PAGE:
Eve Patten, review of The Cambridge Companion to Modern Irish Culture, ed. Joe Cleary & Claire Connolly (Cambridge UP 2005), 363pp., in The Irish Times (16 April 2005), Weekend, p.13.

“I think that our Irish movements have always interested me in part”, wrote Yeats in 1900, “because I see in them the quarrel of two traditions of life, one old and noble, one new and ignoble”. In similar terms, the quarrel between modernity and its opposite has been expressed, a quarrel which continues, according to the editors of this companion, even as Ireland sheds the last vestiges of de Valeran idealism for “a corporate quickstep on a global crossroads”. But what constitutes “modernity” in Ireland, and what did its evolution counter or displace?

This, more than the perennially troubled definition of “culture”, is the question addressed by Joe Cleary in his stimulating introduction to the book. Rejecting a general thesis of modern consciousness as a product of Enlightenment and industrial capitalism, he suggests that in Ireland, modernity is “stripped of its semblance of obviousness”. Permanently vexed by the contexts of British dominance, the notion of Irish modernity is caught between readings which see it on one hand as imitative of developments elsewhere, on the other as self-generated, and instanced by the dynamic intellectual republicanism of the United Irishmen.

But Irish modernity is not only qualified by issues of internal versus external motivation: for Cleary, its unique consistency resists alignment with broader European and American metanarratives of progress. The anomalous position of Ireland - call it strange, enigmatic, deficient, eccentric – has positioned Irish society as “an uncanny site of the pre-modern or non-modern”, a sublime location of Romantic indulgence and a philosophical laboratory for the interrogation of the “modern” itself. The normal chronology of progress falters in an Irish environment which frustrates. any such timeline in a perpetual juxtaposition - a “traumatic relay” - of reconstituted past and anticipated future.

Written with impressive lucidity, this introduction offers a persuasive updating of Seamus Deane’s 1997 Strange Country, with which it shares a good deal of territory. Acknowledging Deane, and pursuing Field Day’s sceptical take on liberal teleologies of progress, Cleary likewise invests heavily in what he terms “conundrum” theories of Irish mlodernity’s ambiguousness - even under Lemass, a Tiger economy, and a ruthless Americanisation. But he also pushes towards a workable redefinition of the modern which - recalling Paul Gilroy’s Black Atlantic and a groundswell of diaspora studies - sees the Irish experience of trauma and dislocation as the precocious acquisition of a quintessentially modern “exilic” consciousness. Hence, Irish culture can be seen as a modern and, simultaneously, ultra-modern, anomalous and avante-garde, while sidestepping the dying fall of modernity itself into irrelevance.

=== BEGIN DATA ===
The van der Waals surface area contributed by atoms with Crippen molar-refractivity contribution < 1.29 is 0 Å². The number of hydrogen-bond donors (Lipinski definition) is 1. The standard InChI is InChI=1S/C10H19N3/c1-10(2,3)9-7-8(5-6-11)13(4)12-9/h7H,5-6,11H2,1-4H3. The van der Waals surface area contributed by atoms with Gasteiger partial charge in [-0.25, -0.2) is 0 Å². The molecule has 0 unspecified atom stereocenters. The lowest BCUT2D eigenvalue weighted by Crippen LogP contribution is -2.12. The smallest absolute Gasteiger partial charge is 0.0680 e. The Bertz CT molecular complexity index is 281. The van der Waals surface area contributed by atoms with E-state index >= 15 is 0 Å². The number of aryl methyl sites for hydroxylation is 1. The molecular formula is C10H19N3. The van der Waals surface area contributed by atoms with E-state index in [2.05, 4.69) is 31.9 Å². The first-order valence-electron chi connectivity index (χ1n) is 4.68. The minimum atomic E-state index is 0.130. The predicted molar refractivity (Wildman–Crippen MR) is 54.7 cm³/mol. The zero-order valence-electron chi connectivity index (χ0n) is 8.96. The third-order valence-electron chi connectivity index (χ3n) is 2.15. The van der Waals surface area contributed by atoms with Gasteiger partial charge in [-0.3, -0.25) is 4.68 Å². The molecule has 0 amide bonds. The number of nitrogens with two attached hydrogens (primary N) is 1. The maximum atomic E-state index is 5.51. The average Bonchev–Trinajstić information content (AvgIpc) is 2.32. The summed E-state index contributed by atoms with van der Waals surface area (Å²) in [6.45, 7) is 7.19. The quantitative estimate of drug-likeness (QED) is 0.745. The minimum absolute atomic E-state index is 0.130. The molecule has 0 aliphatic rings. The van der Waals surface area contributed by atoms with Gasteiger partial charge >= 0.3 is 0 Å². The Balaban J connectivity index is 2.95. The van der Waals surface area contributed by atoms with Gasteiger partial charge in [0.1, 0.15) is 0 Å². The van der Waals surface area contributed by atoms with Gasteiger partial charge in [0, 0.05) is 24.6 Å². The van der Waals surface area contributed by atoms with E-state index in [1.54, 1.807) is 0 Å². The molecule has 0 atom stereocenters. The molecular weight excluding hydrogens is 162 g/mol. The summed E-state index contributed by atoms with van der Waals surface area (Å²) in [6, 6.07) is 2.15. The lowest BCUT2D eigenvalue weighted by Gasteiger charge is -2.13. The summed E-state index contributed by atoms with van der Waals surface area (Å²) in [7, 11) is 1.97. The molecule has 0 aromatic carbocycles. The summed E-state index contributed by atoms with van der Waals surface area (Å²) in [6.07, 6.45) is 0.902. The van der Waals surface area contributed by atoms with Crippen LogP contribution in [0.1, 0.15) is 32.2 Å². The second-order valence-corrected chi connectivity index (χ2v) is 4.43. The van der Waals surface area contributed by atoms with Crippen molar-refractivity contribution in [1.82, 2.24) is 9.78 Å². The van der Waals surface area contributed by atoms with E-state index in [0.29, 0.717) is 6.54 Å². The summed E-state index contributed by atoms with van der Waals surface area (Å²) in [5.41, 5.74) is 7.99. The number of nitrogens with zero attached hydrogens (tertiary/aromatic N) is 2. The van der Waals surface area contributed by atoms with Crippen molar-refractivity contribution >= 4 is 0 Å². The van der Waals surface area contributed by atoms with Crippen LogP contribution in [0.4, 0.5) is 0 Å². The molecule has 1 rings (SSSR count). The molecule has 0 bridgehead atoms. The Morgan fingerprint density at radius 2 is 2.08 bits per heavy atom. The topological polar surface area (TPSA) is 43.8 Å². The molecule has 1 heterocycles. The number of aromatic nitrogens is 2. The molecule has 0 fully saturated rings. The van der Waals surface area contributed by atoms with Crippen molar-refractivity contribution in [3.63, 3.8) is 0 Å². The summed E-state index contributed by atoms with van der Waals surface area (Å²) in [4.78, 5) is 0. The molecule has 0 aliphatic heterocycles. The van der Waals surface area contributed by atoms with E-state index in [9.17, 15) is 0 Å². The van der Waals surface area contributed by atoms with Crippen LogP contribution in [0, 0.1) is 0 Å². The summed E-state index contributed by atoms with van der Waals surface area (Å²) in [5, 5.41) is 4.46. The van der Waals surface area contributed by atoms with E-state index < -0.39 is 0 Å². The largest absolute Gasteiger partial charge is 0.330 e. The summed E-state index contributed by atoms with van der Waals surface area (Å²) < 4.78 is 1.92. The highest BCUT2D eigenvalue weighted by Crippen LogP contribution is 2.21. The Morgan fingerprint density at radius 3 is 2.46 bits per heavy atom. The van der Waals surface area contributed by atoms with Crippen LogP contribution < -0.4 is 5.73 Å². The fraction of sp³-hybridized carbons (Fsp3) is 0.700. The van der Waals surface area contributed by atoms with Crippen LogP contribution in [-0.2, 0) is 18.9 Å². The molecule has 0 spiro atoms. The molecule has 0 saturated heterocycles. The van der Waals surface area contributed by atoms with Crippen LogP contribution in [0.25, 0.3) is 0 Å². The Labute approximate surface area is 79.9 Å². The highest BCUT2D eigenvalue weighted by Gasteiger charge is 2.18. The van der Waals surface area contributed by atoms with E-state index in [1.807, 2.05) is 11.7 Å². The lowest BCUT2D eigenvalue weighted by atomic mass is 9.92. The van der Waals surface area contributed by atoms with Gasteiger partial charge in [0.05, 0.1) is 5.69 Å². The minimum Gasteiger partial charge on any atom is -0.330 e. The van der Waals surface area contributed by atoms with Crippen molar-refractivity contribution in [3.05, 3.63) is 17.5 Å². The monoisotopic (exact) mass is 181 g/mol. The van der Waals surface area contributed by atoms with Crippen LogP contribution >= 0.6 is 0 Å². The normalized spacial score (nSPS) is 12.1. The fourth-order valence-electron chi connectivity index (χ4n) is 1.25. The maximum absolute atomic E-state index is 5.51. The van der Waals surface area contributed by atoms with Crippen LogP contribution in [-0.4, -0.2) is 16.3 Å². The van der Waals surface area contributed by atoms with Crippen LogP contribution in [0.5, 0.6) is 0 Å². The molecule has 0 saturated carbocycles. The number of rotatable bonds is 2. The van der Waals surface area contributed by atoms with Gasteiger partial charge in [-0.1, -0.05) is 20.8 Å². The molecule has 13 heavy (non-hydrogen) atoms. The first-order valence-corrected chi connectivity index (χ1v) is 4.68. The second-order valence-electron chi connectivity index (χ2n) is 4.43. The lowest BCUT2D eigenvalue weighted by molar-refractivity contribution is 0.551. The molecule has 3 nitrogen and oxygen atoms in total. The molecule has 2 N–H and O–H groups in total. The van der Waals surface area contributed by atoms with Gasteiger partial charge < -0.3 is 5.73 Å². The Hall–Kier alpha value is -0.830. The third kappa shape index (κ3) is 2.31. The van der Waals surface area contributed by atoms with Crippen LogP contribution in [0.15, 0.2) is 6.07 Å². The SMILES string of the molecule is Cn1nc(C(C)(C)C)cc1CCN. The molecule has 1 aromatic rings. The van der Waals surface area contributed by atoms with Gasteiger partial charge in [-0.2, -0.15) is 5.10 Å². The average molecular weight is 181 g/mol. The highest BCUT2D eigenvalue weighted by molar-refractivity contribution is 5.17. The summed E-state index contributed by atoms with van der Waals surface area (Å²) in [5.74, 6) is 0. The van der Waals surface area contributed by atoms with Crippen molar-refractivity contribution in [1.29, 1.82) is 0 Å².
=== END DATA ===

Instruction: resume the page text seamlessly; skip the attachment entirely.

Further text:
This premise dovetails well with those essays in the collection nuanced by contemporary cultural theory. Kevin Whelan’s poetic treatment of a post-Famine culture transformed from the erotic to the neurotic by the devotional revolution forwards, in this vein, the concept of “radical memory”, which emphasises discontinuity and the existence in Ireland’s past - as in the histories of slavery or the Shoah - of “a historical negative space of absolute loss”. But the companion also showcases more conventional evolutionary perspectives. Alvin Jackson’s analysis of the lengthy survival of the Union, and an obscured pattern of negotiation, popular cultural integration and consensus, is accompanied by a critique of historians swayed by a “magpie-like fascination for the tinsel of radical or extreme politics”, and neglectful therefore, of responsible, workaday historiographic gap-filling.

Such methodological juxtapositions are to the editors’ credit in terms of the interest they add for readers. But the companion as a whole wisely draws back from topspin; most of the preliminary essays grouped under “cultural politics” are grounded in solid material and original research. Siobhán Kilfeather on feminisrn, Gearód Ó Tuathaigh on language and Liam O’Dowd on the “historical cyclicalism” which unites unionism and nationalism all provide generous background for students without losing traction on governing themes.

As in Cleary’s introduction, there is a welcome emphasis, too, on precision with terms: Mary J. Hickman’s discussion of diaspora, in particular, brings back rigour to an increasingly blurred category of contemporary commentary.

In the section on cultural practices, there are fine essays by Emer Nolan, who strategically reverses readings of Yeats and Joyce as revivalist and modernist respectively, by Bernard O’Donoghue on Irish language poetry, by Fintan Cullen on the visual arts and by Hugh Campbell, whose survey of Irish architecture provides perhaps the most unexpected reading in the volume of an alternative modern cultural language, “a structured methodical prose”, articulated by the landmark designs (think, Busáras and RTÉ ... ) of Michael Scott and Robin Walker.

There are disappointments too: the contribution on prose fiction seems slack, that on sport rather perfunctory, and there are noticeable silences over those less anomalous areas that have to do with science, law and technology. But in what it does offer, this companion provides a coherent, engaging resource, its inspired cover illustration from Alice Maher’s Irish Dancers adding a subtle visual reminder - from a female perspective - of the contradictions still implicit in Irish modernity.

[Eve Patten lectures in English at Trinity College Dublin and is the author of Samuel Ferguson and the Culture of Nineteenth-Century Ireland (Four Courts, 2004)]

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